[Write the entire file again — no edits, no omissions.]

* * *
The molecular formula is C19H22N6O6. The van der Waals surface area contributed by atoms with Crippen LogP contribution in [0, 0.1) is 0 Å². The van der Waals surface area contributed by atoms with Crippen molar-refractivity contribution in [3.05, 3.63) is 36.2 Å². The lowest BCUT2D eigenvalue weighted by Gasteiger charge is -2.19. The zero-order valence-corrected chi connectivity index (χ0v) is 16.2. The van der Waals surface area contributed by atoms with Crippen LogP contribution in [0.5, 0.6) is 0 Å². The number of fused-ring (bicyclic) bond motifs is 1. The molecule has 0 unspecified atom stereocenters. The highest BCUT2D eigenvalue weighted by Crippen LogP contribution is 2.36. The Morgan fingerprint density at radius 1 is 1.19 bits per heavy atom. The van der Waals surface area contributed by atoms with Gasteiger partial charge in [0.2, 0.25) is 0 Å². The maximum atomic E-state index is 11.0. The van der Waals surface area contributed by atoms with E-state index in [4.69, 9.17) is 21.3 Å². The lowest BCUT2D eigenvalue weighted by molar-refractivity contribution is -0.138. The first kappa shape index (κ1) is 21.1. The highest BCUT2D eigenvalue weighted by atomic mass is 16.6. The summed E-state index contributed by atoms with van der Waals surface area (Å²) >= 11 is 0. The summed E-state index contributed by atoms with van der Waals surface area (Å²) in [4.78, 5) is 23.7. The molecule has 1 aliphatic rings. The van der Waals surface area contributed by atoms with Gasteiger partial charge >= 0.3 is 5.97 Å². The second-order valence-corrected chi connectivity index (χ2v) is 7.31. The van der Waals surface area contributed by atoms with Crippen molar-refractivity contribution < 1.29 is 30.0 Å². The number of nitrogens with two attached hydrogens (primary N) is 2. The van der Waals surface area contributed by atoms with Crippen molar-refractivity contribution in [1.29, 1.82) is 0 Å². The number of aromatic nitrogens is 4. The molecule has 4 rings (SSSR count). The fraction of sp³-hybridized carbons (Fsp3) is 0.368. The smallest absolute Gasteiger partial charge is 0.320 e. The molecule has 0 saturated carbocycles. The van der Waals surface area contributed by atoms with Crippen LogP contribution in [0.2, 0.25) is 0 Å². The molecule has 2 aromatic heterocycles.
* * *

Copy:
The molecular formula is C19H22N6O6. The van der Waals surface area contributed by atoms with Crippen LogP contribution in [0, 0.1) is 0 Å². The van der Waals surface area contributed by atoms with Crippen molar-refractivity contribution in [3.05, 3.63) is 36.2 Å². The lowest BCUT2D eigenvalue weighted by Gasteiger charge is -2.19. The zero-order valence-corrected chi connectivity index (χ0v) is 16.2. The van der Waals surface area contributed by atoms with Crippen LogP contribution in [0.5, 0.6) is 0 Å². The number of fused-ring (bicyclic) bond motifs is 1. The molecule has 0 unspecified atom stereocenters. The highest BCUT2D eigenvalue weighted by Crippen LogP contribution is 2.36. The Morgan fingerprint density at radius 1 is 1.19 bits per heavy atom. The van der Waals surface area contributed by atoms with Gasteiger partial charge in [0.2, 0.25) is 0 Å². The maximum atomic E-state index is 11.0. The van der Waals surface area contributed by atoms with E-state index in [4.69, 9.17) is 21.3 Å². The lowest BCUT2D eigenvalue weighted by molar-refractivity contribution is -0.138. The first kappa shape index (κ1) is 21.1. The highest BCUT2D eigenvalue weighted by atomic mass is 16.6. The summed E-state index contributed by atoms with van der Waals surface area (Å²) >= 11 is 0. The summed E-state index contributed by atoms with van der Waals surface area (Å²) in [4.78, 5) is 23.7. The molecule has 1 aliphatic rings. The van der Waals surface area contributed by atoms with Gasteiger partial charge >= 0.3 is 5.97 Å². The second-order valence-corrected chi connectivity index (χ2v) is 7.31. The van der Waals surface area contributed by atoms with Crippen molar-refractivity contribution < 1.29 is 30.0 Å². The number of nitrogens with two attached hydrogens (primary N) is 2. The van der Waals surface area contributed by atoms with Crippen molar-refractivity contribution in [1.29, 1.82) is 0 Å². The number of aromatic nitrogens is 4. The molecule has 4 rings (SSSR count). The fraction of sp³-hybridized carbons (Fsp3) is 0.368. The smallest absolute Gasteiger partial charge is 0.320 e. The molecule has 0 saturated carbocycles. The van der Waals surface area contributed by atoms with Crippen LogP contribution in [0.2, 0.25) is 0 Å². The molecule has 2 aromatic heterocycles.